The Secure Shell (SSH) is a suite of programs that allows a user to log on to, or execute commands on, another computer over the network. SSH also allows copying files from and to a remote host. This is all done in a secure manner — hence the name Secure Shell. SSH is intended as a replacement for the notoriously unsecure Berkeley “r” commands: rlogin , rsh/remsh , and rcp.
There are SSH implementations available for many platforms. These implementations allow, for example, accessing the Windows NT command prompt from a computer running Unix or vice versa. They even allow getting a remote Windows NT graphics console with mouse and keyboard in a secure manner from a Unix box; I describe this later, in Section 4.3.6.”
SSH was developed by Tatu Ylönen. Originally it was free software, but after Version 1.2.12 the license was made more restrictive. The current reference implementations of SSH can’t be used for commercial use without getting a license from Datafellows (http://www.datafellows.com/ ). Another problem with the reference implementations is that they use patented algorithms like IDEA and the RSA cryptosystem (but note that RSA’s U.S. patent expired on September 20, 2000); see Section 1.5 in Chapter 1 for a summary of cryptographic algorithms commonly used in Windows NT systems.
A Swedish programmer, Björn Grönvall, started to fix bugs in the
last free 1.2.12 release of SSH in late 1999. He called this effort
OSSH. The OpenBSD team
became aware of OSSH and started a project called
based on Grönvall’s work. The first release of OpenSSH
(http://www.openssh.com/ ) was
available for OpenBSD 2.6 only two months later. Other groups have
become interested in OpenSSH and have started porting it to other
operating systems. OpenSSH for Windows NT/2000 is available from the
Franken Archives FTP site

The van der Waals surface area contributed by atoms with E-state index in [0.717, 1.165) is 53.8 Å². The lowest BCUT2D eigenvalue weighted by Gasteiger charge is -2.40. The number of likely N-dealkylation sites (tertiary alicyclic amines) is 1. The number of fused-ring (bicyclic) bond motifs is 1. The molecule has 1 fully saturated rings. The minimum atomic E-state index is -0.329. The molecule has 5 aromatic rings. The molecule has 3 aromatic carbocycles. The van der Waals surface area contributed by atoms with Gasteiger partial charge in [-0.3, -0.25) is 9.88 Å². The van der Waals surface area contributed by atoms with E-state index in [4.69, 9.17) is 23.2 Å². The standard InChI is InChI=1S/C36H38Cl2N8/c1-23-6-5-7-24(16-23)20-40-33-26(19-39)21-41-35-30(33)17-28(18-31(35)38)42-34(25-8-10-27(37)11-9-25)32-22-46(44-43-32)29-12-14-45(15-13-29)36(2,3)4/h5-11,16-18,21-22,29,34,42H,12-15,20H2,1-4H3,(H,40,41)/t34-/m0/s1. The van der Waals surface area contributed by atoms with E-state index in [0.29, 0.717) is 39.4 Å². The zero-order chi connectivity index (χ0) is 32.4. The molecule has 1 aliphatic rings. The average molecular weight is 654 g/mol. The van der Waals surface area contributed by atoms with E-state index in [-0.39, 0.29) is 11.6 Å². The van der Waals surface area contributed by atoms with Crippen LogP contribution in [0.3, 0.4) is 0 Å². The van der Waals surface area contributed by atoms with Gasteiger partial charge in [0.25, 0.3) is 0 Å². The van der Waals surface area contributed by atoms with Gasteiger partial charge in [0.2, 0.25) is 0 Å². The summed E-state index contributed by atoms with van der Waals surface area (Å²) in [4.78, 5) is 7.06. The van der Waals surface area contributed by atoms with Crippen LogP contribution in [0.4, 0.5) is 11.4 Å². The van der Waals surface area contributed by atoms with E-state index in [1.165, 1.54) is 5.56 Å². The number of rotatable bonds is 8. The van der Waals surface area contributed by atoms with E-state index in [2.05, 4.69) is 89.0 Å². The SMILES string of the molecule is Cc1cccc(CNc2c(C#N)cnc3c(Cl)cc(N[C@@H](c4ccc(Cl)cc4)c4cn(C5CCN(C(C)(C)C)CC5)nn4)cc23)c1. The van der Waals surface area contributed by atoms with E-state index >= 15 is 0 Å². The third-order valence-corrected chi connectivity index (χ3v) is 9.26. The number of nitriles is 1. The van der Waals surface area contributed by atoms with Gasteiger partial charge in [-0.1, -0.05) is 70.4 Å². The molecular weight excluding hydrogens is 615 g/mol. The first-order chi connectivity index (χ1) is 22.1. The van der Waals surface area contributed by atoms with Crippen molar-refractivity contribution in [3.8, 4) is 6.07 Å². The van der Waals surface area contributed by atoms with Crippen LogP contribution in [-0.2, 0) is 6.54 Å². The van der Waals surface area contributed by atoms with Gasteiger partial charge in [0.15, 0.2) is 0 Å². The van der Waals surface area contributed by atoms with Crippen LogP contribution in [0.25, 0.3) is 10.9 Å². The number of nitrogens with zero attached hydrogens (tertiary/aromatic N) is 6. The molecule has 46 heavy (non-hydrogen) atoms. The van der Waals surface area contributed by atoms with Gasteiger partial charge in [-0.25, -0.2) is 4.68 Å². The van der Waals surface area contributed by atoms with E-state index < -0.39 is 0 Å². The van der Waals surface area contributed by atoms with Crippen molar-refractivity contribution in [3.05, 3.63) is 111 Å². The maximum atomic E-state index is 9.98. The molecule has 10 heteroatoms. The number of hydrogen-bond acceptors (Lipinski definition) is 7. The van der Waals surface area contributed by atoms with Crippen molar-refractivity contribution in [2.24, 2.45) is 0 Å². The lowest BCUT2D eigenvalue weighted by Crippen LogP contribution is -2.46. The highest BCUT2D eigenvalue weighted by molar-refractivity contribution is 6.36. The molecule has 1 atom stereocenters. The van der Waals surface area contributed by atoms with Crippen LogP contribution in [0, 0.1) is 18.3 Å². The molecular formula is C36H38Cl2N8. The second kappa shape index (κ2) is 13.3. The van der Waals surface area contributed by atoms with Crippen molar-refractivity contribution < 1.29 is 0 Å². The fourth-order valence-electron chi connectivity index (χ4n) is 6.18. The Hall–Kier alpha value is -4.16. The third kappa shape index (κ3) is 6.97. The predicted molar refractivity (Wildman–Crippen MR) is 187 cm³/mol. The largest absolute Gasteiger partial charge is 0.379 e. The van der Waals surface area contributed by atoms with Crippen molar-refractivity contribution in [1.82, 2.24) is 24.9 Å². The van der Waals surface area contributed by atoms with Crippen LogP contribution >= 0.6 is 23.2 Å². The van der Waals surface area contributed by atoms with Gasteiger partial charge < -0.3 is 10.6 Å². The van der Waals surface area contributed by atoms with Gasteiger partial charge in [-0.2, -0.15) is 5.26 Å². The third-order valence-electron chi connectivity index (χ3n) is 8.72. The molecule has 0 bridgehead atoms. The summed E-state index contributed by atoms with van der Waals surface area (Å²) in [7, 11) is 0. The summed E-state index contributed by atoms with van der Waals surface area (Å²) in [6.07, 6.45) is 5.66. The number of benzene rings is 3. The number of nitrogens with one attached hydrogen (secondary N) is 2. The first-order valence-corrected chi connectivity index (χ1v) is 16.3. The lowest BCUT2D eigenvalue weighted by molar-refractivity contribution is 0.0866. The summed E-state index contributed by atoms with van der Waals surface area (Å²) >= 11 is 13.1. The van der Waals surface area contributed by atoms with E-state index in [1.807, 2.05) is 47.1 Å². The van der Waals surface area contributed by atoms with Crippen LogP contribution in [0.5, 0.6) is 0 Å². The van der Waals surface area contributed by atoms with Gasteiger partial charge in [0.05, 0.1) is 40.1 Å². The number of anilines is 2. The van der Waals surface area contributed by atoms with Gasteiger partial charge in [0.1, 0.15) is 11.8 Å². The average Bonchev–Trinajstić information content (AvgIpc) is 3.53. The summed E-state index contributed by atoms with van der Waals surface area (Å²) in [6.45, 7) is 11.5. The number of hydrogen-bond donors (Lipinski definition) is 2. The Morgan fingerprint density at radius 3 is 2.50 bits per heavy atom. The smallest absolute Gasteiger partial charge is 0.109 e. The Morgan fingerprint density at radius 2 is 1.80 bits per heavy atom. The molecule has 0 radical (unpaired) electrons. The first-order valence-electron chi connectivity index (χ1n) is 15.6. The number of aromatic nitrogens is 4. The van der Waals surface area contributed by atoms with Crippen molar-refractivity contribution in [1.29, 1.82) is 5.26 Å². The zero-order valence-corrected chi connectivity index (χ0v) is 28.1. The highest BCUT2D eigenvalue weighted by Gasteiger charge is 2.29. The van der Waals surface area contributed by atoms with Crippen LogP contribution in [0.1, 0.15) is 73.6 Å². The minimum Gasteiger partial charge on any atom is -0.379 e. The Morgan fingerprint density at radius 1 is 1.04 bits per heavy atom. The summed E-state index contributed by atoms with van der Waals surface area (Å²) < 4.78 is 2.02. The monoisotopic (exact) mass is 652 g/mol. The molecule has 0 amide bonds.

). OpenSSH re-quires a
POSIX  emulation layer called Cygwin to run on Windows NT/2000.
The OpenSSH source code is publicly available. The availability of the code allows anyone to analyze the code to find possible exploits, weaknesses in the protocol itself, and ordinary bugs in the code.
OpenSSH is free for commercial use.
There are no patented algorithms in the source tree. OpenSSH relies on the OpenSSL library (http://www.openssl.org/ ) for many of its cryptographic features.
The SSH protocol provides session encryption. This means all SSH network sessions are protected by encryption. The default encryption algorithm is 3-DES (Triple DES), but OpenSSH also supports Blowfish using a fallback mechanism. The secure session setup takes place before the user authenticates (see How SSH Session Setup Works“). This ensures that no usernames or passwords are transmitted in cleartext over the network.
SSH allows access to a command prompt on a remote Windows NT server, and also the copying of files from and to a remote server.
These examples won’t work until SSH is installed and configured. There are instructions for installing and configuring SSH later in this chapter, in Section 4.3.3.
To start a remote console session, type:
C:\> ssh -l username hostname
boot.ini from a remote server, type:
C:\> scp administrator@remote:/boot.ini /temp
Another powerful feature available with SSH is the ability to redirect TCP connections through the SSH session connection. This makes it possible to use SSH authentication and encryption with almost any TCP-based application. An example of this is securing an SQL connection, as illustrated in Figure 4.14.
As shown in the figure, establish an SSH port forwarding connection from the client computer “computerC” to the server computer “computerS” by executing the following command on computerC:
C:\> ssh -l stnor -L 1433:127.0.0.1:1433 computerS
SSH prompts you for the password of the “stnor” user account at computerS, and if the authentication succeeds, you will get an interactive shell session. SSH also forwards all data that gets sent to the local port 1433 on computerC to port 127.0.0.1:1433 at computerS.
You are now able to connect with the SQL client software to the local port 1433 on computerC, and get connected to the remote SQL server at computerS via the SSH port forwarding mechanism. All data is tunneled in the SSH connection. As a result, the SQL connection now is encrypted.